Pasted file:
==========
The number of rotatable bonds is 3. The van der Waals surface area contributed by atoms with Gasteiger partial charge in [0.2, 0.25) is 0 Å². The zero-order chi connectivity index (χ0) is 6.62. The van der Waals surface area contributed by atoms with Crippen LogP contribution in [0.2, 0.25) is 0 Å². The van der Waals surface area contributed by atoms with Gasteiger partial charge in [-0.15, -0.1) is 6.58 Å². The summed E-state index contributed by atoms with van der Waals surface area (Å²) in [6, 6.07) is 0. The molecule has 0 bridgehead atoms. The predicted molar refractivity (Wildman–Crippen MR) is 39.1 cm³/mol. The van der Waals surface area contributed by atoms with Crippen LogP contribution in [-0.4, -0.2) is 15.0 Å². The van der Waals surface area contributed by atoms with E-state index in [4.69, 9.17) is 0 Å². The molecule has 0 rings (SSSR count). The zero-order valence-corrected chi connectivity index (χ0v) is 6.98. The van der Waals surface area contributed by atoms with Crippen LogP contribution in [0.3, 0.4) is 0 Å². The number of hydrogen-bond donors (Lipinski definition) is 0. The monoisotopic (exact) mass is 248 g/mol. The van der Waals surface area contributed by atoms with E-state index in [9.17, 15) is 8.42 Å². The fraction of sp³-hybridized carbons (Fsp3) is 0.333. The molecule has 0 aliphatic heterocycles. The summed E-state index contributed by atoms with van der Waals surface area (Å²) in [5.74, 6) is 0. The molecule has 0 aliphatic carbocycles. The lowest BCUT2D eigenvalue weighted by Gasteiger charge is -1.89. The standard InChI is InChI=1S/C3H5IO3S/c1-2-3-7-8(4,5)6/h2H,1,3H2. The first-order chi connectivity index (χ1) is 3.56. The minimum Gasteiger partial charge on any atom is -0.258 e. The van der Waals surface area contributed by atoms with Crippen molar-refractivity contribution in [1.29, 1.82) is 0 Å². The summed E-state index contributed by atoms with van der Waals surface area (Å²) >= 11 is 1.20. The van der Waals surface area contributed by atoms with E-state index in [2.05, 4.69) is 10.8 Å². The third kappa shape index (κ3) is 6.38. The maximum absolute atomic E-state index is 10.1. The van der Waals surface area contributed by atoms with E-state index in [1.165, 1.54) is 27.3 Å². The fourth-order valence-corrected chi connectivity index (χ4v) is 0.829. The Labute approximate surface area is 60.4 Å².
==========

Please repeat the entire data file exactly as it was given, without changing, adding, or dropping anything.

The number of rotatable bonds is 3. The van der Waals surface area contributed by atoms with Gasteiger partial charge in [0.2, 0.25) is 0 Å². The zero-order chi connectivity index (χ0) is 6.62. The van der Waals surface area contributed by atoms with Crippen LogP contribution in [0.2, 0.25) is 0 Å². The van der Waals surface area contributed by atoms with Gasteiger partial charge in [-0.15, -0.1) is 6.58 Å². The summed E-state index contributed by atoms with van der Waals surface area (Å²) in [6, 6.07) is 0. The molecule has 0 bridgehead atoms. The predicted molar refractivity (Wildman–Crippen MR) is 39.1 cm³/mol. The van der Waals surface area contributed by atoms with Crippen LogP contribution in [-0.4, -0.2) is 15.0 Å². The van der Waals surface area contributed by atoms with E-state index in [4.69, 9.17) is 0 Å². The molecule has 0 rings (SSSR count). The zero-order valence-corrected chi connectivity index (χ0v) is 6.98. The van der Waals surface area contributed by atoms with Crippen LogP contribution in [0.3, 0.4) is 0 Å². The number of hydrogen-bond donors (Lipinski definition) is 0. The monoisotopic (exact) mass is 248 g/mol. The van der Waals surface area contributed by atoms with E-state index in [9.17, 15) is 8.42 Å². The fraction of sp³-hybridized carbons (Fsp3) is 0.333. The molecule has 0 aliphatic heterocycles. The summed E-state index contributed by atoms with van der Waals surface area (Å²) in [5.74, 6) is 0. The molecule has 0 aliphatic carbocycles. The lowest BCUT2D eigenvalue weighted by Gasteiger charge is -1.89. The standard InChI is InChI=1S/C3H5IO3S/c1-2-3-7-8(4,5)6/h2H,1,3H2. The first-order chi connectivity index (χ1) is 3.56. The minimum Gasteiger partial charge on any atom is -0.258 e. The van der Waals surface area contributed by atoms with Crippen molar-refractivity contribution in [1.29, 1.82) is 0 Å². The summed E-state index contributed by atoms with van der Waals surface area (Å²) >= 11 is 1.20. The van der Waals surface area contributed by atoms with E-state index in [2.05, 4.69) is 10.8 Å². The third kappa shape index (κ3) is 6.38. The maximum absolute atomic E-state index is 10.1. The van der Waals surface area contributed by atoms with E-state index in [1.165, 1.54) is 27.3 Å². The fourth-order valence-corrected chi connectivity index (χ4v) is 0.829. The Labute approximate surface area is 60.4 Å².